While the cradle of civilization may have been in the Fertile Crescent, the birth of humanity laid in the heart of Africa. After the Diaspora of human beings around the world, people began to gradually forget about Africa as civilizations began to materialize. Up until the 18th century in fact, the area was largely serene, impervious of the perils of the humanity. When Imperialism began in nations, Africa was the final frontier. No one knew Africa. No one knew but those in Africa itself. This led to many explorers as they set out in the uninhabited jungles of Africa, touching on land their ancestors escaped from thousands of years before. Soon, Africa was divided up between many of the imperial powers. Each nation took their part. England with their superior status at the time took the most land. South Africa, which after conquest became English, soon had a major role in the affairs of imperialism. One man, Cecil Rhodes, and his vast fortune which continues to affect the world today, played the crucial role of leading England down the path of glory and wealth.
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Cecil Rhodes was born on the 5th of July 1853 in England to a priest of the Church of England, Francis William Rhodes. His mother described him as a quiet boy, solitary, and constantly pondering alone. Despite this, he was his mothers favorite out of her many kids (13). Cecil Rhodes grew up different from the kids around him. He was also a sickly child, troubled with problems in his lungs (1). After attending a grammar school nearby, he was sent to his brother who had immigrated to Natal. Rhodes’ parents were hoping that the pleasant weather would ease the lung problems.
In Natal, he joined his brother Herbert on a cotton farm. He came with three thousand pounds from his aunt (1). In the early 1870’s, the brothers staked a claim in the newly opened Kimberley diamond fields (2). At this time, “diamond fever” swept through the region. Many British hopefuls saw promises of fame and fortune in the land. Colonial Commissioners put Kimberley under the control of the Cape Governor. This brought more British hopefuls to this land.
To recuperate from a heart attack in 1872, Cecil Rhodes heads out on a trek to the north by ox wagon. However, he also wanted to search for gold prospects out in the wild, new ventures which he can access and acquire (1). It inspired a love in wild in Rhodes, he was becoming attached to the wild in which he lived and gain a profit in. This would prove helpful for him later on when he starts to expand his economic empire. When he treks through the Transvaal and Botswana, he suddenly envisions an Africa colored a British red, land connecting from Cape Town to Cairo. This idea drove him forward and changed his beliefs towards what he was accomplishing. He felt the need, as an Englishman with power, to benefit his home country as much as possible.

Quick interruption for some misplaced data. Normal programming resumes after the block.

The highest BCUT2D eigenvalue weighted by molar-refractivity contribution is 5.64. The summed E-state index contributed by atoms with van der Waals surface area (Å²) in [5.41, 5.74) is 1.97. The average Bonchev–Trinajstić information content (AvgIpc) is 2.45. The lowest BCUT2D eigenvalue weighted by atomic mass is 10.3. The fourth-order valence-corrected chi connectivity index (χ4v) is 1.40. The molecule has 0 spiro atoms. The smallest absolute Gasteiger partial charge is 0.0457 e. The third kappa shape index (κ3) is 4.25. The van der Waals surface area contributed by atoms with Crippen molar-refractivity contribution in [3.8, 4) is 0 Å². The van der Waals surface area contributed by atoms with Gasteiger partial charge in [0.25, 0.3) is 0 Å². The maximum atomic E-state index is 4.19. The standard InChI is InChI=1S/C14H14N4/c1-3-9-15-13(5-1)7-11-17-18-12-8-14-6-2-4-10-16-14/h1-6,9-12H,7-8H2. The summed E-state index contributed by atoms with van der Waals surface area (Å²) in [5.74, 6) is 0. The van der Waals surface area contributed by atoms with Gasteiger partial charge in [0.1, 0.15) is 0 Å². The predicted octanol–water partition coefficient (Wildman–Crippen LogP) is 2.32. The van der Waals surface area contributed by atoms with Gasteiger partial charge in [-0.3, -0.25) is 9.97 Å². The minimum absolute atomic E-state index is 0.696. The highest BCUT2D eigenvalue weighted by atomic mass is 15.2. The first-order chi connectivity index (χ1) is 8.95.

However, his ideology quickly developed into racism. Cecil Rhodes was often quoted saying racist remarks, especially towards those who were black. He also had the perception that white Anglo-Saxon race was superior to all, most loved by God. This greatly influenced his political career and his actions during his time as prime minister. “Africa is still lying ready for us it is our duty to take it. It is our duty to seize every opportunity of acquiring more territory and we should keep this one idea steadily before our eyes that more territory simply means more of the Anglo-Saxon race more of the best the most human, most honorable race the world possesses.” (7). As this quote and the many more he said, it is evident that Cecil Rhodes had an imperialistic view on his job. Cecil Rhodes was doing all that he had done partially for Great Britain.
To Cecil Rhodes, the blacks were an inferior race, an obstacle to the goal he was trying to accomplish. They lived on the land he wanted and occupied areas which were rich in resources. He put in effect the country’s first black reserve in the eastern Glen Grey district. Each family was allowed to have 3.2 hectares of land which they were unable to sell and the only relatives that could inherit the land were the eldest sons in each family (7). Also, they were forced to pay hut taxes and men who could not find jobs outside of the reserve within a year were forced to pay a labor tax. These were all put in effect while he was administering the colony. With the laws he set up, he was able to move many black people away from the valuable land into unwanted land, thus maximizing his profit.
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The Colony which Cecil Rhodes administered was made up of three major groups. At the top of the social ladder were the British men and women. The British seized the land of South Africa once in1795, handed it back to the Dutch and finally permanently seized it in 1815 (20). They exhibited little interest in the area until diamonds were found. After that, many fortune seekers immigrated to South Africa. The Boers were another group of people. Boers were the descendants of the northern European people who settled in the cape area in the late 17th century (21). They slowly became an agrarian based society and the majorty of Boers in Cecil Rhodes’ time were farmers. The bottom of the social ladder were the blacks. Even after being emancipated from slavery, the white people always looked down on the blacks (10). Politicaly, Blacks were also inferior as they did not have as many rights as the whites did. They mostly worked in low paying labour jobs and were paid very minimally (9).
Blacks in the Cape Colony were routinely experiencing visible racism from both British and Boers.
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